A fellow multiple myeloma (bone marrow cancer) patient sent me this email today:

Hello, Pat…

As a supplement to your coverage of nutritional supplements, it might be helpful to remind patients and caregivers of the evil side of the field.

There’s at least one very visible, scoff-law infomercial joker, who advises cancer patients to avoid all medications. Having been barred from selling products, he seems to amass his fortune hawking his books.

Here’s how to determine if those who would gain our confidence, are sincerely interested in our good health.  Read Food and Nutrition Science Alliances’  Ten Red Flags of Junk Science before you plunk down money for a substance that sounds too good to be true:

o Recommendations that promise a quick fix.

o Dire warnings of danger from a single product or regimen.

o Claims that sound too good to be true.

o Simplistic conclusions drawn from a complex scientific study.

 o Recommendations based on a single study.

o Dramatic statements that are refuted by reputable scientific organizations.

o Lists of “good” and “bad” foods.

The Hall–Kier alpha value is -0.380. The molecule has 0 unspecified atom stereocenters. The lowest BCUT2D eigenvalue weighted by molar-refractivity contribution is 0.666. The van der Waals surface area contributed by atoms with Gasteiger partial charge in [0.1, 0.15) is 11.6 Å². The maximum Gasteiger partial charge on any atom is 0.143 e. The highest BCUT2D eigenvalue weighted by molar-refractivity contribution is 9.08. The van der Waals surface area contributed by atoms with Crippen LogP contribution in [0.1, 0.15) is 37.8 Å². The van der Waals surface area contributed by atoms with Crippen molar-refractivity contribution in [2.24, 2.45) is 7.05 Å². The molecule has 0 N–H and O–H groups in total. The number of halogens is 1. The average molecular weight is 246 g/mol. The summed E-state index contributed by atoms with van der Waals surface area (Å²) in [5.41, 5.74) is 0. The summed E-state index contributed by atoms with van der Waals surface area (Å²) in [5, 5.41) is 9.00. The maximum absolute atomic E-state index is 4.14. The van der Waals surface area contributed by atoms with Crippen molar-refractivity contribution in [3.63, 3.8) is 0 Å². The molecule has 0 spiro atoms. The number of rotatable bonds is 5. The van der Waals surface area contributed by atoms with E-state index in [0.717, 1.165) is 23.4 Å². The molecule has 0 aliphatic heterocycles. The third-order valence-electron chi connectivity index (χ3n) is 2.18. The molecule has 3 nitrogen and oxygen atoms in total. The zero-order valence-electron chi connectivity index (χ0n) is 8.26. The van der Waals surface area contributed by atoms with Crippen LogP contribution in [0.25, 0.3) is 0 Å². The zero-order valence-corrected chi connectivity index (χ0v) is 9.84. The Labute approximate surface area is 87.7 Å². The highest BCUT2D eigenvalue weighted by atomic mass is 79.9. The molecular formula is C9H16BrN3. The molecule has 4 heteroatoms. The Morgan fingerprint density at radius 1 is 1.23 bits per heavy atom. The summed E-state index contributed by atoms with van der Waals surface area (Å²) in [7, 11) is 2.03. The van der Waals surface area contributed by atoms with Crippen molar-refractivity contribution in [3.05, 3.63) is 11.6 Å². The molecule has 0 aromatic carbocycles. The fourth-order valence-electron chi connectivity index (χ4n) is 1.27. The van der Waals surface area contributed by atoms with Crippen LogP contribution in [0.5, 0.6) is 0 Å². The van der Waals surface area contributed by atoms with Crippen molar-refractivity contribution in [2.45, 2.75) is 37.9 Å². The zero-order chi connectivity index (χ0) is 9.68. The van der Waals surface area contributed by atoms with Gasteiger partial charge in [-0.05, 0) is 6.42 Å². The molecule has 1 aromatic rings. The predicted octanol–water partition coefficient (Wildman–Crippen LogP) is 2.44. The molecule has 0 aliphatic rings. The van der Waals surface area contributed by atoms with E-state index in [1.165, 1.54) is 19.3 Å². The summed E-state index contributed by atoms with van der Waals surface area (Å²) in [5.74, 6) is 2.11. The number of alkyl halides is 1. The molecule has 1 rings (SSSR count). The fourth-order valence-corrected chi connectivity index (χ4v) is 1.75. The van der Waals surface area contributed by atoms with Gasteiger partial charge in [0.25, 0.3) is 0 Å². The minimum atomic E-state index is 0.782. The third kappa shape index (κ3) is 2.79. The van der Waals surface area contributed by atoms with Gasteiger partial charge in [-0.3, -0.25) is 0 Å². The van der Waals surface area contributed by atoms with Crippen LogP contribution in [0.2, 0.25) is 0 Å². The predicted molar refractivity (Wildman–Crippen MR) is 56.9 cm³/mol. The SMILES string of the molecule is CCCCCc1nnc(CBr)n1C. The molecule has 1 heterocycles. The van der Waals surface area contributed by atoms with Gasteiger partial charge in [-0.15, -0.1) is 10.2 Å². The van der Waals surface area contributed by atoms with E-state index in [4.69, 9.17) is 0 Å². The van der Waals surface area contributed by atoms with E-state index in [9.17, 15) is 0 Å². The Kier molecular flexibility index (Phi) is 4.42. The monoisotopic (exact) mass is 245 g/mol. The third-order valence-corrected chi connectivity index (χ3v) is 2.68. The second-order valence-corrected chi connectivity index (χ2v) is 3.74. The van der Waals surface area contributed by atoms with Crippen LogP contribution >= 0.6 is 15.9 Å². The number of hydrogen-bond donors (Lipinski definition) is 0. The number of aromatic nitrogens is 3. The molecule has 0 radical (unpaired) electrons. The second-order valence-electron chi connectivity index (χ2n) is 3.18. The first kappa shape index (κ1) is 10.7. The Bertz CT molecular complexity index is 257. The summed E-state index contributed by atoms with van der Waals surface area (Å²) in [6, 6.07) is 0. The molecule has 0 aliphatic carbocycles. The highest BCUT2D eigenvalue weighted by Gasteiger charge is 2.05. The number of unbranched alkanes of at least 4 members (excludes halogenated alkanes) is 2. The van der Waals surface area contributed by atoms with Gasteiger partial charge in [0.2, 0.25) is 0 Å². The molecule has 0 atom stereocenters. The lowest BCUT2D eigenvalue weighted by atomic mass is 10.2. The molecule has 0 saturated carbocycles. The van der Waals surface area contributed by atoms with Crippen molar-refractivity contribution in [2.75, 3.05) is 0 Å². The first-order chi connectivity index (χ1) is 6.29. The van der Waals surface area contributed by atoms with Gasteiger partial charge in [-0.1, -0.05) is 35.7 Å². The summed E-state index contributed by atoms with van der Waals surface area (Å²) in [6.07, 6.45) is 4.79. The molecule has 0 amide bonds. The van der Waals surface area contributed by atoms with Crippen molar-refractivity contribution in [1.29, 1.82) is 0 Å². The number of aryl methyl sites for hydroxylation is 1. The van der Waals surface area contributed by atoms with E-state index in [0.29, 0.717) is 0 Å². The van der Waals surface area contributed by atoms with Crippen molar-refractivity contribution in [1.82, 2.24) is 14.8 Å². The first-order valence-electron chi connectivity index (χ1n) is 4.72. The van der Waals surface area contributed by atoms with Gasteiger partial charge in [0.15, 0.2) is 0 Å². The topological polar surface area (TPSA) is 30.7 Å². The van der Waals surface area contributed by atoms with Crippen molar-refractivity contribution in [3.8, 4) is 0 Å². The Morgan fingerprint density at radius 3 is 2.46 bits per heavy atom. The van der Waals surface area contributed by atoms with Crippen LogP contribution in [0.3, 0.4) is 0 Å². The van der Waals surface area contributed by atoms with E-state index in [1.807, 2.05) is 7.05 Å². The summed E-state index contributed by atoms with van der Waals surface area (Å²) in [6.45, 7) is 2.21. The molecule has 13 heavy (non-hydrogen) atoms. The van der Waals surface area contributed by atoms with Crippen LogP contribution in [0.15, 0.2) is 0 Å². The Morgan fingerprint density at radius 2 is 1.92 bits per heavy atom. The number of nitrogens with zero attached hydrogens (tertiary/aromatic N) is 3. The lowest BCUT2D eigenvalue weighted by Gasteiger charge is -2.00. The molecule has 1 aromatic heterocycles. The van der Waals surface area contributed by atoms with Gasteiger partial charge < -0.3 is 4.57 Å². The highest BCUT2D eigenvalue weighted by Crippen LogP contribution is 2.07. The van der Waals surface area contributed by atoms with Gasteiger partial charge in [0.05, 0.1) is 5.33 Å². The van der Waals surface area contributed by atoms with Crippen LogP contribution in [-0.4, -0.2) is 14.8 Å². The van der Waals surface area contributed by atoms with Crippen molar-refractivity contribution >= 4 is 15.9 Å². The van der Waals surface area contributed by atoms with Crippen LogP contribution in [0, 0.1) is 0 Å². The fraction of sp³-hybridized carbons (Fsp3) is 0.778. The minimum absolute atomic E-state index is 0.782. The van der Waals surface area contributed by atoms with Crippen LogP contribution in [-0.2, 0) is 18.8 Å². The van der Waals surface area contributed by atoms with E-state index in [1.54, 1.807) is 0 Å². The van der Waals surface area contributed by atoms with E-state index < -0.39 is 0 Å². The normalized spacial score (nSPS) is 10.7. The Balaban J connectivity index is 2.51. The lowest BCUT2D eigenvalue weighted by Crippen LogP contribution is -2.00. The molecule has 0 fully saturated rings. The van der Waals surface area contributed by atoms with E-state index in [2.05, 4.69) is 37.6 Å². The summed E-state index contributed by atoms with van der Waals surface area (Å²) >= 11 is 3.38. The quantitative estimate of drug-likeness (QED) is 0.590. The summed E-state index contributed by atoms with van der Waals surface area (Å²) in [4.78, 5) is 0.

o Recommendations made to help sell a product.

o Recommendations based on studies published without peer review.

o Recommendations from studies that ignore difficulties among individuals or groups.

– Tom Whittaker

Thanks, Tom!  Although I agree with most of the things on the list, I think it paints with too broad a brush.  Most supplements are never run through a three or four part clinical trial gauntlet before FDA approval like drugs.  I wouldn’t disqualify a supplement based on a single study, just as one should be cautious about jumping on the bandwagon after seeing promising results.

supplementsThe source and who publishes the study is the key.  Is it a reputable, academic institution doing the testing?  Were the results published in a well-known and respected journal?

And the list of good or bad foods.  Again, one needs to consider the source.  A good friend and columnist on MultipleMyelomaBlog.com, Danny Parker, has posted compelling evidence why multiple myeloma patients shouldn’t eat asparagus.  But there are good reasons to eat it, too.  We all need to become knowledgeable enough to weight the risks and make sensible choices. 

 If I’m served asparagus, I eat it gladly.  Love it!  But I don’t eat it every day, or even every week.  Foods aren’t drugs or supplements.  Eating in moderation is the best way to protect ourselves from danger.  I look at supplements that way, too. 

 Cut back on sugar, processed foods and unnecessary carbs.  Eat more vegetables.  Simple. 

Feel good and keep smiling!  Pat

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